Pathway Architecture

There is limited opportunity for healthcare professionals to redesign services from a whole system perspective. Many services operate on a 24/7 basis; therefore healthcare does not have the luxury of being able to “stop the line” as in manufacturing. Hence, this has led to point of care and/or project-based improvements being implemented (Burgess and Radnor 2013; Dixon-Woods and Martin 2016). This often results in optimising one part of the process but sub-optimising other parts or in fact the whole system. Taking a systems view early on in the pathway design would be beneficial. Once operationalised, the pathway can then be continually monitored and revised using improvement models and cycles (e.g. PDSA).

The ability to recognise where lean and/or agility can be employed within the design of pathways is a skill that has not been well developed in healthcare. Supply chain managers, system designers or their equivalent in healthcare do not seem to exist. Redesign tends to be localised and not well connected to other parts of the system. Therefore, it is difficult to see who takes responsibility for ensuring pathways are designed to deliver the desired outcomes. There is a need for an organisation to take a lead role to ensure that all care providers involved are aware oftheir role in the pathway both in terms of delivery of care and improving the service. Performance measurements need to be coordinated, congruent and transparent across the entire care pathway. To develop a sustainable and integrated healthcare system we suggest the following are required:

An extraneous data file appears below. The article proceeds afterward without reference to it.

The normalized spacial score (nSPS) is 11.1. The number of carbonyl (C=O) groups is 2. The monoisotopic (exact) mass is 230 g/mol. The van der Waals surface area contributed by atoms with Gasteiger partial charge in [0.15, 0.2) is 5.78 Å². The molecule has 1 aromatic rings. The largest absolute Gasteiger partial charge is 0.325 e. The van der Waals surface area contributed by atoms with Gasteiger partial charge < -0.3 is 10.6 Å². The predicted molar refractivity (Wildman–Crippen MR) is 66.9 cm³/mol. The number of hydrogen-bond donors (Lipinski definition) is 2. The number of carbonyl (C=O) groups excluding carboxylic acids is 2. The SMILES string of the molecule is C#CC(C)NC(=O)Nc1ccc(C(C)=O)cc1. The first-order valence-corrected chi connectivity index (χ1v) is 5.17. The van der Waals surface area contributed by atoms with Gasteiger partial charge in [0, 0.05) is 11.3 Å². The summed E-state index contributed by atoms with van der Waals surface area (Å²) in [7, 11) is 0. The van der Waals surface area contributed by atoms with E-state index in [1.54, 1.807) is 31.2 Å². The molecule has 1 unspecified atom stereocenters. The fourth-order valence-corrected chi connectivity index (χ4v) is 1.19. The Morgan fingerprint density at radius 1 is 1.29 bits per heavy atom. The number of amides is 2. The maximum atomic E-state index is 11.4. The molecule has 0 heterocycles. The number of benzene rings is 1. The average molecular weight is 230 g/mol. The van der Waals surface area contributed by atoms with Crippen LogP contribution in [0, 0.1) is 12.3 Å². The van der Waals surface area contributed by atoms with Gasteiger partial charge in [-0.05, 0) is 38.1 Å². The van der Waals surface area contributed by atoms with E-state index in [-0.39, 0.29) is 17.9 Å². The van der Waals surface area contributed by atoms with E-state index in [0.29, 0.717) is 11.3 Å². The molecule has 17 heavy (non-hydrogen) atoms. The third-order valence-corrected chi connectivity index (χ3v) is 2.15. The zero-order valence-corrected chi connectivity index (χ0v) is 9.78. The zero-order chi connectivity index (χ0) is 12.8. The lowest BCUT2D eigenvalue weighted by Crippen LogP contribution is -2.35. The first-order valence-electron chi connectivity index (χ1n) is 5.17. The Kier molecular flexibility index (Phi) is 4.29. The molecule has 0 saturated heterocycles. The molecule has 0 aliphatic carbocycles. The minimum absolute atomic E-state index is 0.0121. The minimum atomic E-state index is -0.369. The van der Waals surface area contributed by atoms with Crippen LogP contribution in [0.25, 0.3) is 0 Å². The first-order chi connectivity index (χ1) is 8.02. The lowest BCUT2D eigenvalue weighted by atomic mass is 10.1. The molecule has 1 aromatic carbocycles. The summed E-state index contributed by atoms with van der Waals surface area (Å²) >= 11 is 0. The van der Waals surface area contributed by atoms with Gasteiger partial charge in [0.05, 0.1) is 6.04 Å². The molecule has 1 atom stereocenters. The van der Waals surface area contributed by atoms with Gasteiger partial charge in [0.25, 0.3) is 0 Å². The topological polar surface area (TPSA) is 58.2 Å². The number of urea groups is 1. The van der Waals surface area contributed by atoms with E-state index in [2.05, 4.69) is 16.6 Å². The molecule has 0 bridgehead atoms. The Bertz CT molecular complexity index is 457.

• • Collaborative and long-term relationships between key providers which include at the very least health and social care
  • • Visibility and alignment of performance measures across the healthcare system
  • • Sophisticated demand management to support redesign of pathways (and sub-processes), categorisation of patients and allocation of resources
  • • Development of systems thinking and supply chain management skills to take a holistic view of the pathways which stretch across functional and organisational boundaries
  • • Well-integrated information systems to support those receiving and giving care
  • • Inclusion of resource and emotion flows in the improvement of activities to provide a wider view of the complexities associated with delivering care for those with chronic long-term conditions and co-morbidities.
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